So whats the answer. When you set the engine in, and fabricate your mounts, you can set it high, cut a hole in the hood to keep suspension low, or jack the suspension up (no hole in hood), correct the castor issues, cut the pan put whatever springs you want. Bottom line, there is no EB recipe. Custom conversions are done to suit.
How tall you set your suspension is related to how tall your wife is, or your girlfriend, and how much you want what most guys want in relation to driving an old EB.
Wayne
 

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I tried 2.5 progressive rate coils in my '74 EB but the weight of the 4bt pressed right through the soft progressive part of the coil. I'm gonna try some old school stiffy Rancho or Superlift 3.5's and see if they work. I'm hoping the added weight of the 4BT, plate bumper and winch will "soften" the ride of the Superstiff coils a little.
 

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i would stick to the newer style softer coils and go with a linear rate spring instead of the progressive rate. and if you have a heavy bumper and winch along with the 4bt would start with the spring that is an 1.5" taller then you want for total lift should get you close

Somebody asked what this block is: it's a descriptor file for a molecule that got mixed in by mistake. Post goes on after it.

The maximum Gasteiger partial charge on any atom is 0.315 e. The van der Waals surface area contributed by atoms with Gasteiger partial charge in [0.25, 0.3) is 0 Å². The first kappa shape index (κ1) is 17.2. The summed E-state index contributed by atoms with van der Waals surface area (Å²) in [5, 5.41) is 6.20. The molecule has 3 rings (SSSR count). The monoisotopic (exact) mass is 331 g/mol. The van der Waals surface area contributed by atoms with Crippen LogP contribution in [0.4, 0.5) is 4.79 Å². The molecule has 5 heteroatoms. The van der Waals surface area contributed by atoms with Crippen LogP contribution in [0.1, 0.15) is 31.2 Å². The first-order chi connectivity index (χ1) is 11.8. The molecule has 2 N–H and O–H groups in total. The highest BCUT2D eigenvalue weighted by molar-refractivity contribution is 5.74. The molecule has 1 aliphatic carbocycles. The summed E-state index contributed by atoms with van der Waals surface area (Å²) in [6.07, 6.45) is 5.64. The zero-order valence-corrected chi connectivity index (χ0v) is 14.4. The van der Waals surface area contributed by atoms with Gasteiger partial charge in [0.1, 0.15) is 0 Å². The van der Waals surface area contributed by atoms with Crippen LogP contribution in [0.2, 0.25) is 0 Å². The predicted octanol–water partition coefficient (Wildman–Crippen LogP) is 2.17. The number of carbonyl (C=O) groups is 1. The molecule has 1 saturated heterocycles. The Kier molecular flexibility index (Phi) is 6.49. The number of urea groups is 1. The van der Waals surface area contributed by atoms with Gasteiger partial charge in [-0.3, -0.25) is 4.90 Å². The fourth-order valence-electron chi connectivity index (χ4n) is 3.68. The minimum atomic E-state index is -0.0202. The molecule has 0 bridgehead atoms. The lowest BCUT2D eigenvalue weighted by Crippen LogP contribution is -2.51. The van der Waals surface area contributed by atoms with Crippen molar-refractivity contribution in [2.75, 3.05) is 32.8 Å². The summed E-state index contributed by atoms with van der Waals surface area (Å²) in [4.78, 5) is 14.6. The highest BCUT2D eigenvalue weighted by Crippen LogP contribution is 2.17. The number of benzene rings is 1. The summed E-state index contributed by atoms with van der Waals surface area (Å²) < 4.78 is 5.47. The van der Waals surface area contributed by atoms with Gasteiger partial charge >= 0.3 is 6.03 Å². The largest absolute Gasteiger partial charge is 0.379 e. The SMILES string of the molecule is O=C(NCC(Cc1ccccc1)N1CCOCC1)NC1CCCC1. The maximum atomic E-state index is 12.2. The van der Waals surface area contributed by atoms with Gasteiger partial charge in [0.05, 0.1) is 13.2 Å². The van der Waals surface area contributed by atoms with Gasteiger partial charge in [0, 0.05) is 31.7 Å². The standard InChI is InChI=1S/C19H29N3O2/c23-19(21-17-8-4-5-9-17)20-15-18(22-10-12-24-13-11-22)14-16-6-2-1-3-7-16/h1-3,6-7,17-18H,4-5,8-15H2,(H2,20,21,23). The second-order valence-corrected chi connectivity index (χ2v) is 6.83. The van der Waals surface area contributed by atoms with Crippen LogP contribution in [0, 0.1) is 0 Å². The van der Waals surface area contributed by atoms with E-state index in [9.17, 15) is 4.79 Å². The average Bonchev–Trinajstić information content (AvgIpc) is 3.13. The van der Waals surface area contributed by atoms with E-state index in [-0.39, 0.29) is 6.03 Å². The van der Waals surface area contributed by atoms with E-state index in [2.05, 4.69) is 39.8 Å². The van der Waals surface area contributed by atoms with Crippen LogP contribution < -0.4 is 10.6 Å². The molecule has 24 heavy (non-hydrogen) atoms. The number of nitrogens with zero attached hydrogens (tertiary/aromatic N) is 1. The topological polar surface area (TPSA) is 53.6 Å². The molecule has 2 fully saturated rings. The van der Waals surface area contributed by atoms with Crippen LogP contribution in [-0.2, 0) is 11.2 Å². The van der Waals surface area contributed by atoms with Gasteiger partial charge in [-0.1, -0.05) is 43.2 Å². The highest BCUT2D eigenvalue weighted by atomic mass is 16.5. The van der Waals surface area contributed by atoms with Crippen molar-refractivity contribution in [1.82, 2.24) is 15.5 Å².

scott
 

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I'm working on a 4BT into a 1971 Bronco. I have an older James Duff 3.5 inch lift installed with the straight coil springs.

I actually had the 289 mounted on the frame when I decided to swap to a 4bt. Frame with 289 weighs 2098 and the frame with a 4BT weighs 2370 for a difference of 272 pounds. The engine, adapter, and bell housing are the only differences.

The diffeence in height between the two was 3/8 inch measured at the frame front cross member.

Hope this helps.
 

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Discussion Starter · #10 ·
I got the lift put on the bronco early this week, ended up with deaver 5.5 linear rate soft ride coils, jeffs 3.5 inch rear leafs. ended up just about level maybe a little higher in the front. i have not yet been able to drive it do to some wrong transfercase seals being sent to me. I am going to attach some pics the front is down about an inch and a half because my shock hoop has not yet arrived so i compressed it down and reconnected my old shocks. Pretty happy with the look of the lift also has a 2 inch body.
 

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I'm just getting started with a swap in 1972 Bronco. Bought Bread truck with 4BT and T19 4spd. What parts will I need to put NV4500 in?
 

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I used a progressive 5 1/2" coils up front and a 11 pack, double eye wrap 5 1/2" leaf spring Wild Horses setup on mine. D60 hipin front axle no pan mods. 5" bumpstops.Thought front end would be lower but sits perfectly level.
 

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I'm full width but didnt need to be.Pumpkin would have stayed in the same place. Im running a NP205 and wanted shaft parallel with framerails. Like I said in previous post 5 1/2" susp. lift, 5" bumpstops, could actually run 3" and still clear pan.My engine is tight(1/2") on pass. side framerail. Not using stock starter so gained some room. Its possible, jump on a creeper and look.:D Check my sig.